• SusantmSusantm Registered User Posts: 2,188 Senior Member
    I think a certain amount depends upon the individual. My husband sleeps really soundly and is fine with 7 hours sleep. I wake several times during the night, and I have always needed 8 hours to feel really rested. (not that I always get that amount) My older son rarely slept more than 8 hours a night, even as a baby and just doesn't seem to need that much sleep, whereas my other son slept as much as he could during high school and still, in college, tries to get at least 8 hours a night.

    Some people need more sleep than others, and some people get higher quality sleep than others, and those both make a difference. Studies can figure out the average amount of sleep needed, but can't tell an individual what is necessary for him or her.
  • BunsenBurnerBunsenBurner Registered User Posts: 32,752 Senior Member
    Lack of sleep has been linked to body's inability to manage insulin efficiently according to a recent PNAS publication (here is the summary from Medline):

    MedlinePlus: Lack of Deep Sleep Raises Diabetes Risk
  • jessiehljessiehl Registered User Posts: 3,328 Senior Member
    It is very important to get enough sleep for your body. People underestimate how much it affects their function.

    But everyone's body is different. Not everyone is, say, 5'6". Not everyone wears the same size shoe. So why should we think that everyone needs 8 hours of sleep a night? Some people don't need that much. Some people need more.

    The point about quality of sleep is important. I'm another restless sleeper, and I tend to need more sleep to feel okay than friends who sleep more soundly.
  • NovelistoNovelisto Registered User Posts: 2,955 Senior Member
    If you have trouble getting enough sleep, it may be your room. The brain, as more studies are showing, needs absolute dark to reach it's maximum rest. Even a little light, a night light for instance, can prevent you from passing into the deeper restorative realms of sleep.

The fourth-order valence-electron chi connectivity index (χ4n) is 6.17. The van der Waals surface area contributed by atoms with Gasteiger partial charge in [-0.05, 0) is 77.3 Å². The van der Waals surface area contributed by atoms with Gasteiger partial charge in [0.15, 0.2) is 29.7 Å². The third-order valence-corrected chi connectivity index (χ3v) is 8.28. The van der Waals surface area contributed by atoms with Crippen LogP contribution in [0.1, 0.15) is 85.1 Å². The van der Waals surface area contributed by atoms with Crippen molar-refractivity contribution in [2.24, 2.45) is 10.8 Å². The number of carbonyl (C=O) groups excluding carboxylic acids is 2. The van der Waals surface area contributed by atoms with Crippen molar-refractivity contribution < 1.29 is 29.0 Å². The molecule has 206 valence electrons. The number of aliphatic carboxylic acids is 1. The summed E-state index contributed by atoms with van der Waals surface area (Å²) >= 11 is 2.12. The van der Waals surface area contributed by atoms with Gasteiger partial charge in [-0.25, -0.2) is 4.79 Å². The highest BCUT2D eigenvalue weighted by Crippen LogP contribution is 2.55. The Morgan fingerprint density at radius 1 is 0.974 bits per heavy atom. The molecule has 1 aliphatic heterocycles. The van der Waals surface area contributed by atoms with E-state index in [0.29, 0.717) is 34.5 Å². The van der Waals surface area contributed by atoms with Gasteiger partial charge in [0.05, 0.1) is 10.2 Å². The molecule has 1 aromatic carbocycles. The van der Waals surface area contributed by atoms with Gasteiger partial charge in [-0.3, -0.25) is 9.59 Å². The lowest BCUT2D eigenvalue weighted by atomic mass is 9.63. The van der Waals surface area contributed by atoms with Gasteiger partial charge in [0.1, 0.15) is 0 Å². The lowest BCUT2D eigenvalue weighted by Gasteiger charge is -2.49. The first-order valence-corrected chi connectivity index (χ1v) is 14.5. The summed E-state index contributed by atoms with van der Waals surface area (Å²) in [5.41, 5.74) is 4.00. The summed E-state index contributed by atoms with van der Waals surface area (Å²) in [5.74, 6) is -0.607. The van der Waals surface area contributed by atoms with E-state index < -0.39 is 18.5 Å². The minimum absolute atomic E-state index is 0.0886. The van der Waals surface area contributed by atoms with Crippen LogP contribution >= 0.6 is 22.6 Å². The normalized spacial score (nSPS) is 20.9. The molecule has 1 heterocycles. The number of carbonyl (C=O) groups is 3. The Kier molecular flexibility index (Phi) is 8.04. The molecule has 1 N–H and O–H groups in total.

A recent study found that night-shift workers have a greater incidence of certain cancers/heart disease than those who sleep at night, even if the night-shift workers get as many hours of sleep as the day-workers. Right now, they are looking at light as the culprit...that strange things happen in the body when people reverse 'normal' human sleep patterns. So get those room-darkening shades, hunt out a sleep mask, add a white-noise machine while you're at it, and start snoozing.

    Night Shift Work May Heighten Risk for Cancer
  • KeshiraKeshira Registered User Posts: 1,148 Senior Member
    7.5 hours would be better because each sleep cycle is 90 minutes on average.

    Apparently mine is either 100-101.6 or 84.7-85.7 minutes, and I can't figure out which. But I am more awake when I calculate my sleep with either number than when I just sleep the maximum time possible (which is usually 8 hours) so... whatever?
  • MarianMarian Registered User Posts: 12,548 Senior Member
    Despite everything you hear about college students keeping absurd hours and having wild night lives, there is a substantial portion of the college population who think that one of the great benefits of college is that they can actually get enough sleep -- something that was often impossible in high school because they had to catch school buses at 6 AM.
  • 2331clk2331clk Registered User Posts: 1,656 Senior Member
    It makes you wonder, when that severely sleep deprived medical resident or intern is stitching you up in the ER, or worse, cutting you open. I believe medical training programs are now restricting consecutive work hours, thank goodness.

    Regarding teenagers, they have a later sleep cycle in general, which runs counter to school schedules. My D was OK w/ less sleep, but S wasn't and his grades showed the effect in hs. It was torture (for all of us) trying to get him up in the morning. And he hit that vicious cycle later in hs...come home from hs totally exhausted, only to take a deep afternoon nap---then couldn't fall asleep till late that night... and exhausted again the next morning. College was much better. Scheduled later classes, even night classes and performed far better.

    I hated to see him drive himself to school senior year, in a fog like that. He later told me he actually "woke up" around lunchtime.
This discussion has been closed.